A Bushwick entertainment venue has canceled a concert planned for July 8 featuring John Hinckley Jr., who in 1981 attempted to assassinate President Ronald Reagan, after sustaining backlash from local residents angry at the venue for hosting him.
In a statement posted on Instagram Wednesday, the Market Hotel said it was pulling the plug on what was scheduled to be Hinckley’s first-ever concert — right here in Brooklyn — showcasing his musical exploits, after more than 40 years of psychiatric confinement following his attempted slay of the 40th president.
The venue said that back in the old days, a fella could host an attempted presidential assassin’s inaugural concert with no one saying boo, but that these days, “we aren’t living in that kind of country anymore, for better or for worse.”
Market Hotel acknowledged that it had booked Hinckley’s show more as a curiosity than in celebration of his musical talents, and dismissed outright concerns about the safety of attendees or inspiring a “copycat” killer, instead saying that those with mental illness should be entitled to a second chance at life. But they said that the backlash from community members wasn’t worth staging a show by a 67-year-old who had never performed before, and wouldn’t have sold out tickets if not for his backstory.
“We might feel differently if we believed the music was important and transcended the infamy, but that’s just not the case here (though any artist can get there — even someone who committed awful crimes and suffered mental illness)” Market Hotel wrote in its statement. “It is not worth a gamble on the safety of our vulnerable communities to give a guy a microphone and a paycheck from his art who hasn’t had to earn it, who we don’t care about on an artistic level, and who upsets people in a dangerously radicalized, reactionary climate.”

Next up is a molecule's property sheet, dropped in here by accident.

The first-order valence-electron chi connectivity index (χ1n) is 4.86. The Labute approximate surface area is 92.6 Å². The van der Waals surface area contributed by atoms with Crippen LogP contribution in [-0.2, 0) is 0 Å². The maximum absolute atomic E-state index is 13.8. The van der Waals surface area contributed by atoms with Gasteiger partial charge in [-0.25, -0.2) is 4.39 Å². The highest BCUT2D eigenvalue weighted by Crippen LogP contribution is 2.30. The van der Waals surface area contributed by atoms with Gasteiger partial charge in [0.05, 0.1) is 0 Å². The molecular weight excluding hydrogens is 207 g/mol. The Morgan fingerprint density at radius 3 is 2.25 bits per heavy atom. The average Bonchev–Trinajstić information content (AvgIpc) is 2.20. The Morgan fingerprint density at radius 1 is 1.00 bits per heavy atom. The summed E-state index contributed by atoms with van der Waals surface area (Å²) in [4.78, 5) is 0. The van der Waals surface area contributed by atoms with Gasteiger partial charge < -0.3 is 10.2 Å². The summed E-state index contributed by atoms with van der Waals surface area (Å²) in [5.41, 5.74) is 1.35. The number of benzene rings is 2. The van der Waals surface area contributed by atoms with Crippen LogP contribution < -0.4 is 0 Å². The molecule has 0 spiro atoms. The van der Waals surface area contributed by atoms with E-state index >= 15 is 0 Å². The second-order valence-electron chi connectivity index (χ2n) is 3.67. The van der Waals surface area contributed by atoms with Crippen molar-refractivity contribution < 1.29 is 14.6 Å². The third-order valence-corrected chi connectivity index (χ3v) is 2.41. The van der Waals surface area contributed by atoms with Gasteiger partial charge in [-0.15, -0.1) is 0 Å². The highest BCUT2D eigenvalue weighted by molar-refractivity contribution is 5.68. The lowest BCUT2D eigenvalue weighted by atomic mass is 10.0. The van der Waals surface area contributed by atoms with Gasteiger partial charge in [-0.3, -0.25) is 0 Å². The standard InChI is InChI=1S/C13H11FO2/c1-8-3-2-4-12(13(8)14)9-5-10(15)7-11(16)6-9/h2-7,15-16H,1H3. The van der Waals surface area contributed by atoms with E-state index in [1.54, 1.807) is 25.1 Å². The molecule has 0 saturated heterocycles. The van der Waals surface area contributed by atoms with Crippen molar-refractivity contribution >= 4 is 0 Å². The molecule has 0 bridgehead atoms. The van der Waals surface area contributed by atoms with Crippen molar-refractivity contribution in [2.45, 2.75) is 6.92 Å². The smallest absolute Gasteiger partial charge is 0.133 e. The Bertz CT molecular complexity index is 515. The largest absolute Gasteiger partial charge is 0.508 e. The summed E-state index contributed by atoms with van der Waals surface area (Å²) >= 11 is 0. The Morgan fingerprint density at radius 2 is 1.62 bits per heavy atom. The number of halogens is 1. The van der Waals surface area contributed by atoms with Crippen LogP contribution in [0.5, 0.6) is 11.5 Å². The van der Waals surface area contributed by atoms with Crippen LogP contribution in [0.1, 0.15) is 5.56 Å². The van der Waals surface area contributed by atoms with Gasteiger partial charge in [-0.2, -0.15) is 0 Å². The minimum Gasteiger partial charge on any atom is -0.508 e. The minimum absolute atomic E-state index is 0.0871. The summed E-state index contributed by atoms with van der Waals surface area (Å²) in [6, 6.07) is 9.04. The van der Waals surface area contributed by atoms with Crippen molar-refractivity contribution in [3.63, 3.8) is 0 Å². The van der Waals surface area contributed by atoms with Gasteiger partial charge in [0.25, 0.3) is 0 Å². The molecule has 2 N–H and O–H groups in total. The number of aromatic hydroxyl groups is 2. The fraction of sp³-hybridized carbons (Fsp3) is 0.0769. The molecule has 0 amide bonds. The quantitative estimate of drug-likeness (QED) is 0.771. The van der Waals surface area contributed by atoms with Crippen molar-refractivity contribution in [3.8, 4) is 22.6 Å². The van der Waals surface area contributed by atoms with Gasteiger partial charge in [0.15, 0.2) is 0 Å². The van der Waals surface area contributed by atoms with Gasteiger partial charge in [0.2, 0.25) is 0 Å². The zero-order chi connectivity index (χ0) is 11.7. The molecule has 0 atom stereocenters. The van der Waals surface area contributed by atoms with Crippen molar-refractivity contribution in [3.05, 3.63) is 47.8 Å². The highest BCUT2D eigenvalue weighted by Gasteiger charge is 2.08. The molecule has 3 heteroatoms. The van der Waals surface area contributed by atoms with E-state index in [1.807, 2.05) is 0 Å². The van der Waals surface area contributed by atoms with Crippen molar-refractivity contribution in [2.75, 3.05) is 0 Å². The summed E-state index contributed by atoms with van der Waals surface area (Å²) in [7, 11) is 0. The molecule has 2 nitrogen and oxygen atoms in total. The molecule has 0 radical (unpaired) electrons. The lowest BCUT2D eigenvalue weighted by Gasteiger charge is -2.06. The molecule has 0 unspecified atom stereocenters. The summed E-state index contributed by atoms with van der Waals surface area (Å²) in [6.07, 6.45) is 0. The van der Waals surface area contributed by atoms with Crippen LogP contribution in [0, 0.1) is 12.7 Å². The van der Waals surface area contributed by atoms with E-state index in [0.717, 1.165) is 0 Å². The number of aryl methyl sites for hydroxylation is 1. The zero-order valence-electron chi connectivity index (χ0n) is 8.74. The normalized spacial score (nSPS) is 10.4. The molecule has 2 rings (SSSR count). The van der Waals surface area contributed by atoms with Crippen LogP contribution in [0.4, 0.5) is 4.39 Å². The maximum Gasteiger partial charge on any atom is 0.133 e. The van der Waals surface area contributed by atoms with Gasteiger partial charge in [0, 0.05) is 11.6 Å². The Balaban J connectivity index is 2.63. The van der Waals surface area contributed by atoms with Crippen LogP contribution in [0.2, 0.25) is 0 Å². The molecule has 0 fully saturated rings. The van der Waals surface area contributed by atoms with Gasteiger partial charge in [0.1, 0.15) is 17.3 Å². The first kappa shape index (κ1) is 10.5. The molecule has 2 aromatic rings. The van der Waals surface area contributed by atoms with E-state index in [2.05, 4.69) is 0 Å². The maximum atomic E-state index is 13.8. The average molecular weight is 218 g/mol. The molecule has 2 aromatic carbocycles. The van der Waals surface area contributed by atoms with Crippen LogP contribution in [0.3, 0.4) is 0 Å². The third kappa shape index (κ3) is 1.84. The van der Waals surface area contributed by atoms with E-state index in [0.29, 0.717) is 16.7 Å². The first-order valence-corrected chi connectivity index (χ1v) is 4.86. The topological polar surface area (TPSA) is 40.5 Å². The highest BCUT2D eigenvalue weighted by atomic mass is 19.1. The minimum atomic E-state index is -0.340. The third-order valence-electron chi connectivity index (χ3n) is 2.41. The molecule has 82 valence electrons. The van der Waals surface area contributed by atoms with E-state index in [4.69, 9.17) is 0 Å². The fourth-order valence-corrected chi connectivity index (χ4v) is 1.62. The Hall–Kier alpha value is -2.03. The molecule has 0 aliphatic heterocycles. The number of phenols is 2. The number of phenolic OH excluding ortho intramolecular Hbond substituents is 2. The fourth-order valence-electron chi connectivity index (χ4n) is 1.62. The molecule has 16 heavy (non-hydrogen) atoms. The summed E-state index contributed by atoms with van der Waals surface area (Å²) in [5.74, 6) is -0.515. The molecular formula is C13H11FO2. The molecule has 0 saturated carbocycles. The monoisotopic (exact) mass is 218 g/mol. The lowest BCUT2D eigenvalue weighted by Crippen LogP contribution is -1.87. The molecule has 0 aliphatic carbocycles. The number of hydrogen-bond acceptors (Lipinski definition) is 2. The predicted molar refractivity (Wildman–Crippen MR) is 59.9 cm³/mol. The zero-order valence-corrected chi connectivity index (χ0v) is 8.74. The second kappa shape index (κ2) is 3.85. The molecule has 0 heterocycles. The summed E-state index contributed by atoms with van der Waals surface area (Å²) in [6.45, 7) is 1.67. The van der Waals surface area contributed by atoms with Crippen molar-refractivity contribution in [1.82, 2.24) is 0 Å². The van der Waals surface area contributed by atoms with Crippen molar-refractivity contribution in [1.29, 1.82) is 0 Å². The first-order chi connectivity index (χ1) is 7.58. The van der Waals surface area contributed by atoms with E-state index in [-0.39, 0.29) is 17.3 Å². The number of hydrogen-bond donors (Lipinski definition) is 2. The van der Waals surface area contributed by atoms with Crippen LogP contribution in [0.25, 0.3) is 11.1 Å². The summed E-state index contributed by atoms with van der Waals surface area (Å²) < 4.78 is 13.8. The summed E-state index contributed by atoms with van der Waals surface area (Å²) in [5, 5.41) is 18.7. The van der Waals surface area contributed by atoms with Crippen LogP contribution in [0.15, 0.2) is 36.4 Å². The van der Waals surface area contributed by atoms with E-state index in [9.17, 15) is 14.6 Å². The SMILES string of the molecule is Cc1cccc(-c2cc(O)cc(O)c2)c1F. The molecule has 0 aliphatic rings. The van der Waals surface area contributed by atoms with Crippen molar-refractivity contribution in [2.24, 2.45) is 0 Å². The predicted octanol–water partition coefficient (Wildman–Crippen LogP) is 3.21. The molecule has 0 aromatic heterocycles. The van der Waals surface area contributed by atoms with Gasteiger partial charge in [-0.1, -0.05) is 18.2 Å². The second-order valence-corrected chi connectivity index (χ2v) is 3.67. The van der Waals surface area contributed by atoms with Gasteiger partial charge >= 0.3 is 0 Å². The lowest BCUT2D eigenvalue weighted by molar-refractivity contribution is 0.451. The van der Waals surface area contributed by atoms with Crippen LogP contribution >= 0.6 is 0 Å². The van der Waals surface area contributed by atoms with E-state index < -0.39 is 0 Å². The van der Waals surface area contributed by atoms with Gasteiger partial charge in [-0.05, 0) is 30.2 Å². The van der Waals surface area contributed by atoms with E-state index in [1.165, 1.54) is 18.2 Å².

The cancellation of Hinckley’s first concert came the same day he was granted full, unconditional release from confinement and court oversight, more than 41 years after shooting Reagan in Washington DC in an attempt to impress actress Jodie Foster.
Hinckley fired six shots, hitting the president, press secretary James Brady, DC Police Officer Thomas Delahanty, and Secret Service agent Tim McCarthy. Brady sustained the most serious injuries, causing permanent paralysis; when he died 33 years later in 2014, his death was ruled a homicide and the result of the 1981 shooting.
Hinckley was found not guilty by reason of insanity the following year, and spent decades in psychiatric confinement at St. Elizabeth Hospital in Washington. While there, he developed a proclivity for music and art, and after being released to home confinement he was allowed to begin publicly showcasing his talents online, posting original compositions and cover songs to his YouTube channel. He said in a video he intends to release a 14-song LP on a new, self-created label called Emporia Records.
A rep for Hinckley did not respond to a request for comment, but in an email to Rolling Stone he said that Market Hotel had cancelled because of threats it was receiving, and that similar circumstances had forced him to cancel three other shows on his planned tour.
“My Redemption tour is becoming the cancellation tour,” he told the magazine.
The New York Times reported that Hinckley’s promoter is seeking out other possible venues.